Q & A with Kezia Dugdale MSP
Coming up right here at 4.30pm today (Wednesday 19th Nov):
a LIVE question and answer session with Kezia Dugdale MSP!
Still time to submit your questions – use the comment box below (we’ll store the question not publish it as a comment), email email@example.com, or tweet us at @LabourHame with hashtag #LHaskKezia.
Live Q & A with Kezia coming up in about fifteen minutes!
Hello everyone, and welcome to our third live question and answer session in which we’ll be posing the questions you’ve submitted.
Today we’re joined by deputy leadership candidate Kezia Dugdale MSP.
Hello everyone – it’s great to be here. Thanks to the LabourHame team for the opportunity.
Our first question is from Allana:
What would be your priorities if you were elected deputy leader?
My number one priority and no doubt the number one priority of most members is to get David Cameron out of number 10 and get a Labour Government in its place. One committed to delivering for the many and not the few. >
I think we’ve got a strong platform of policies that are clearly demonstrate not only how we’d create wealth, but we’d redistribute that wealth from the richest to the poorest. That’s 50p tax rate, bankers bonus tax and a mansion tax – all policies the SNP can’t tell us whether they support or not.
Thanks! That leads neatly on to a question from Kayleigh:
Do you think we can keep all our seats in the General Election?
Thanks Kayleigh, this seems to be the question on everyone’s minds at the moment! Can’t imagine why… >
I think we can absolutely hold our seats and make gains in key areas. I know from campaigning across the country we have hard working MPs and candidates who are taking our strong policy message to the doorsteps week in week out. >
But we’ve got to stop fighting ourselves and get fighting fit. The next 6 months will be tough. But we’ve got the right message, the right people and the energy and enthusiasm to win people’s hearts and minds to our cause. Let’s do it!
Great stuff. A different topic now from Chas:
Do you support the transfer of powers from an increasingly centralised Scottish Parliament to the 32 Local Authorities and if so which powers?
Yes and I’ve got a track record in making the case for devolving more power to Councils. >
I argued in Labour’s Devolution Commission for the devolution of Skills Development Scotland, alongside the work programme. I think that Councils could do tremendous things around youth employment, skills and employability if they had more control at a local level. >
Imagine if a local council could use it’s economic development powers, alongside it’s youth employment work, it’s links with colleges, business and education to make sure that the opportunities for young people coming out of our institutions matched the skills needs of the economy. >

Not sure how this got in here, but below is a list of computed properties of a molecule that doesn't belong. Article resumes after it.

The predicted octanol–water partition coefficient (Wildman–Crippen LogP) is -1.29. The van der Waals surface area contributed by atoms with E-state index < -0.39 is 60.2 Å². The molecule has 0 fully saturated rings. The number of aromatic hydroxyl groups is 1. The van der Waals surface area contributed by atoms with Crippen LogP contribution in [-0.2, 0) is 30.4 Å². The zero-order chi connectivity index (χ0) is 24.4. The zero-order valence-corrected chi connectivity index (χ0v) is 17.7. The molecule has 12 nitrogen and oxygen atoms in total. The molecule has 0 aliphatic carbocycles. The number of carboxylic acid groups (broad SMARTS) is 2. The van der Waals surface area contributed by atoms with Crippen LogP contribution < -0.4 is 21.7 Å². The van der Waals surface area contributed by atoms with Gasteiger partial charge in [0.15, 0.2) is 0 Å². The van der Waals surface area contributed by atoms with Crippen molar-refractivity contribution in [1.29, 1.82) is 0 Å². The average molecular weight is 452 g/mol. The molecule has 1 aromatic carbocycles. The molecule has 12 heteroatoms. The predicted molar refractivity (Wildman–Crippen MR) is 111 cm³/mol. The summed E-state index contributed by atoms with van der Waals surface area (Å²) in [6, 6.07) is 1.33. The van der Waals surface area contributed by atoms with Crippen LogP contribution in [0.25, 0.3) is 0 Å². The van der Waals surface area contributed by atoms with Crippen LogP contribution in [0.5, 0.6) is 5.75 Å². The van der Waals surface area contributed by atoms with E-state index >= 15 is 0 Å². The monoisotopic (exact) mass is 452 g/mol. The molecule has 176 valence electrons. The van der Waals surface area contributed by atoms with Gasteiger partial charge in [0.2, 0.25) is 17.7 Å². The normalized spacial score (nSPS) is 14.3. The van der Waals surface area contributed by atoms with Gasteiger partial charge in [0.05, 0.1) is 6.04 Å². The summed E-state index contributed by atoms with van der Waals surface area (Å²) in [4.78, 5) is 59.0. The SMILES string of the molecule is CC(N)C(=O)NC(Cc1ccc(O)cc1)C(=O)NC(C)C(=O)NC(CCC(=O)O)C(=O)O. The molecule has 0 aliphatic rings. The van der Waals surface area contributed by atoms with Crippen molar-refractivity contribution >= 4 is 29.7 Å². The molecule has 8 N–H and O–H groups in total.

And most importantly, provided a safety net for when things go wrong, or simply when life just happens. That’s what Falkirk Council try to do at the moment, they track all young people up to the age of 24. If people lose jobs, or drop out of college, someone is there to get them back on track. We could do so much more like this across the country.
(Hey this is harder than the PLP hustings in London last night!)
We like to keep you on your toes!
On the topic of local government, Meredith sent in this, a question echoed by others:
In so many of our communities it’s the councillors who are the backbone of the party. What would you do to support councillors in their work?
Thanks Meredith. I’ve actually published a 5 point plan for Councillors that’s based on the 5 Rs! Recognition, Reward, Resource, Relationship and Representation. Let me go through them super fast.
Recognition – Our Councillors are not even referenced on our party website! That’s outrageous, I’d fix it straight away. >
Reward – So much good work happens around the country that needs to be highlighted far better than we do just now. We should reward Best Practice and share it.
Resource – ALC money that Scottish councillors pay, should stay in Scotland. Simples. >
Relationship – We’ve got work far harder at sharing knowledge, forward planning, strategy, budget details etc with each other. >
Representation – There should be local government representation in all our decision making.
Lots to get our teeth into there! Thanks.
Nairn wrote in with an observation, and a question, which again touches on something others also asked:
I think encouraging young people into the Labour Party is vital for its future. As Deputy Leader how would you go about this?
We must make winning a record number of councillors in 2017 a priority!
The way to do it is through issue based campaigning. I saw that in practice whilst starting and developing Debtbusters. >
That campaign which took on Payday lenders street by street, changed the law and helped promote the alternative to high cost lending brought people in to the party. it turned members into activists and activists in to community leaders. >
Our party was built by community organisers. People who believed that a collective calling for change was a powerful antidote to the establishment. I believe it still is that – and it’s time to rekindle that fire.